Medicare (begun in 1966), now costs about thirteen times more, in real dollars, than it was supposed to. Bush’s Prescription Drug and Medicare Improvement Act of 2003 was supposed to cost $400 billion over its first ten years. It costs at least twice that today (it’s difficult to get accurate figures on this), and in its second decade, the program’s costs will quadruple.

Obamacare will be no different, and the CBO’s projected cost of $1 trillion over the next ten years will turn out to be woefully low. The idea that the government can do anything more cheaply than the private sector is absurd, and the claim that vast savings will be obtained by taking away a few jets and spa retreats from evil fat cats is simply a disgraceful appeal to class hatred.


Tuesday, September 8, 2009


The first week in January, the weight-loss and low-fat items went on sale in order to draw in all the folks who had resolved, on New Year’s Eve, to lose twenty pounds. That’s when I met the Lean Cuisine Lady. She accosted me as I was filling the freezers with cases of the stuff.

“Which one of these was recalled because it was made in China and had pieces of plastic in it?” she wanted to know. She was 5’2,” 95 pounds, with dark beady eyes that never blinked. Her short black hair seemed headed in several directions, as if trying to escape.

I didn’t know the answer to her question. In fact, I didn’t know there had been a recall at all, but I assured her that whatever type of Lean Cuisine it was, and if we had ever stocked it, it was long gone. (With modern inventory systems, any contaminated food with a UPC code is instantly found.) But she still wanted to know, and she was rather insistent about it. Looking at her, taking her all in as it were, it occurred to me that the plastic-infested Lean Cuisines might actually be the kind she wanted because, on her planet, they were a rare delicacy.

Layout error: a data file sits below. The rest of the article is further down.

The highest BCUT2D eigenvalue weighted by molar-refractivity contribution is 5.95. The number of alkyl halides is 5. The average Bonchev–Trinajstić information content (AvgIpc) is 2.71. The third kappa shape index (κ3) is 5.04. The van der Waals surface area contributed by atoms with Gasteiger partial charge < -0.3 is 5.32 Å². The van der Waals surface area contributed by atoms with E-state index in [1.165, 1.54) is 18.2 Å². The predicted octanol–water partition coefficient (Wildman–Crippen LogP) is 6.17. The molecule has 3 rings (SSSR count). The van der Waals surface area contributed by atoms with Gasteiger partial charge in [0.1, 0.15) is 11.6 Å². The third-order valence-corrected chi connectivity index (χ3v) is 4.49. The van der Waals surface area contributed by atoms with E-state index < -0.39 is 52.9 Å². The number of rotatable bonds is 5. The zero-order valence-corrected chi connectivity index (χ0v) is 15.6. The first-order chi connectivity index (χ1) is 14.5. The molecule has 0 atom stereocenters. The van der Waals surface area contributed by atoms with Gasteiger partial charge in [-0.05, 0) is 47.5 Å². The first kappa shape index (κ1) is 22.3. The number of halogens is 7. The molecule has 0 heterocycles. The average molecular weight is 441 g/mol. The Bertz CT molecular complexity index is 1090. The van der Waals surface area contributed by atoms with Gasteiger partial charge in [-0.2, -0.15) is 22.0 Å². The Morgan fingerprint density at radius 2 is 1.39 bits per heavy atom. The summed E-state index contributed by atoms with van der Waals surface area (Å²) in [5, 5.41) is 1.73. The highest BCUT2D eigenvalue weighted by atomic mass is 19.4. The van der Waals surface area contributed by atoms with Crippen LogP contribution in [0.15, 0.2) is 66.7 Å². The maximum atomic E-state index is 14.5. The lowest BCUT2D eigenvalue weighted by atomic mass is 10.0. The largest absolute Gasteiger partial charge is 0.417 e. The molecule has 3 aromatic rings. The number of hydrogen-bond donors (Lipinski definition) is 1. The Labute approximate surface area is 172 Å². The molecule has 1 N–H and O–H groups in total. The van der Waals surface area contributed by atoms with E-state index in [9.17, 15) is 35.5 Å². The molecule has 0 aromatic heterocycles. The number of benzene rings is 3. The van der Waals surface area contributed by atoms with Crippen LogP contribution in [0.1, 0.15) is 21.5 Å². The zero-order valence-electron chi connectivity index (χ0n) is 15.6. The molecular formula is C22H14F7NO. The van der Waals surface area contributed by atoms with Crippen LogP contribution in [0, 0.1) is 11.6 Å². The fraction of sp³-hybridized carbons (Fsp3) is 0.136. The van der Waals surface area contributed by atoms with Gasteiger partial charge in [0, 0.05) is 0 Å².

She spent 45 minutes at the LC cases, considering the dozens of different flavors and selections. She apparently viewed the information on the nutritional labels as merely starting points in her investigations, and she peppered us with further inquiries that none of us could answer. At one point, she asked rhetorically, “Why don’t they ever tell you the ratio of carbohydrate grams to sodium?” Then she laughed bitterly and returned to her work. Gradually, she filled a shopping cart---a couple hundred dollars worth of Lean Cuisine dinners.